Counterterrorism Squad Densus 88 Now Its Own Police Unit

By webadmin on 01:54 am Sep 16, 2010
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Nivell Rayda

Jakarta. Terrorism and legal analysts on Wednesday hailed the National Police’s
move to separate the elite counterterrorism squad Densus 88 from the
detectives unit, saying it would boost the unit’s effectiveness in
fighting extremism.

As part of an internal restructuring
process, the National Police on Wednesday officially turned Densus 88
into a dedicated department within the force, directly responsible to
the National Police chief.

“This would make counterterrorism
effort more effective,” terrorism expert Noor Huda Ismail told the
Jakarta Globe.

“Before, officers from three different
departments were involved in Densus 88. The officers conducting raids
are from different divisions from those conducting surveillance, making
communication difficult and often resulting in unsuccessful operations.”

Ismail highlighted the killing of terrorism suspect Dulmatin,
who is believed to have participated in a series of bomb attacks in the
country.

“The surveillance team had already identified him and
had been on his tail for weeks before there was a raid. The surveillance
team even reported that he was cornered and the raid team could have
easily captured him alive but instead they shot him,” he said.

“Dulmatin
is much more useful alive because he could provide a lot of valuable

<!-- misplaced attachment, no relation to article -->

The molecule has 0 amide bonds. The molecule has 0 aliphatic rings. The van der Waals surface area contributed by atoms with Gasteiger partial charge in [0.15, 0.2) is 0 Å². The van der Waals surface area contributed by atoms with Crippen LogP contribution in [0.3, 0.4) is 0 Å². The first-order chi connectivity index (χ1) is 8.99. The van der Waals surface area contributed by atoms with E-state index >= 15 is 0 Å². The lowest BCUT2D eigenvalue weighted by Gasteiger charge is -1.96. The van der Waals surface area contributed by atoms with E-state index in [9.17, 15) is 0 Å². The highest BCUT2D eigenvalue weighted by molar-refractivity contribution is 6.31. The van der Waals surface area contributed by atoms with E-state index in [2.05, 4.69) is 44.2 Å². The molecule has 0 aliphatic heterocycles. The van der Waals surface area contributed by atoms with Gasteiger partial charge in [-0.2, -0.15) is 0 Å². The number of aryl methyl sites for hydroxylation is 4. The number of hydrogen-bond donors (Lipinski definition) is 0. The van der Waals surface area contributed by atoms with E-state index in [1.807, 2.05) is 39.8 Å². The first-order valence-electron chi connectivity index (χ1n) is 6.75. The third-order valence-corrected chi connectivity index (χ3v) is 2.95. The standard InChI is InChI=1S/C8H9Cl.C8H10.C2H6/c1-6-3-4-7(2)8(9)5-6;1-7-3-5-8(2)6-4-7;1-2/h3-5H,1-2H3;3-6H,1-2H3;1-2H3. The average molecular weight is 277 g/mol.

information on the Southeast Asia Al Qaeda terror network.”

Indonesia
Police Watch chairman Neta S Pane said that the separation meant the
counterterrorism squad would enjoy greater funding to fight terrorists.

“Densus
88 received a lot of financial support from other countries. If it
remains under the detectives unit we wouldn’t know if the entire fund
and equipment aid was channeled to the unit, funneled to other divisions
or pocketed by rogue officials,” Neta told the Globe.

“There is
no guarantee that the money will not be illegally pocketed. But at
least by making Densus a dedicated department there should be more
transparency and accountability of the spending.”

Ismail added
that by making Densus 88 a separate department, communication would
improve with other law enforcement agencies, particularly the newly
established National Anti-Terrorism Agency (BNPT).

Human rights
groups have criticized the formation of the BNPT saying that the agency
paved the way for more involvement from the military, largely criticized
for its past records of human rights violations.

Ismail said
the military may in some cases be needed in counter-terrorism. “The
military has more experience in jungle warfare and should have been
involved in operations like that against the Aceh training camp,” the
expert said.

Ismail was referring to a police crackdown in
February of a suspected terrorism camp in Aceh. It took police three
days, despite deploying at least 300 officers, before they finally took
control of the camp, and another month before the majority of the 50
people involved in the camp were arrested. At least three officers were
killed in the operation.

National Police spokesman Insp. Gen.
Marwoto Soeto said the squad would remain under a one-star general,
despite earlier speculation that it would be headed by a two-star
general. Densus 88 is currently headed by Brig. Gen. Tito Karnavian.

The
National Police also changed its internal structure for other
divisions. Some divisions were merged, like Interpol affairs, which now
comes under the International Relations Division.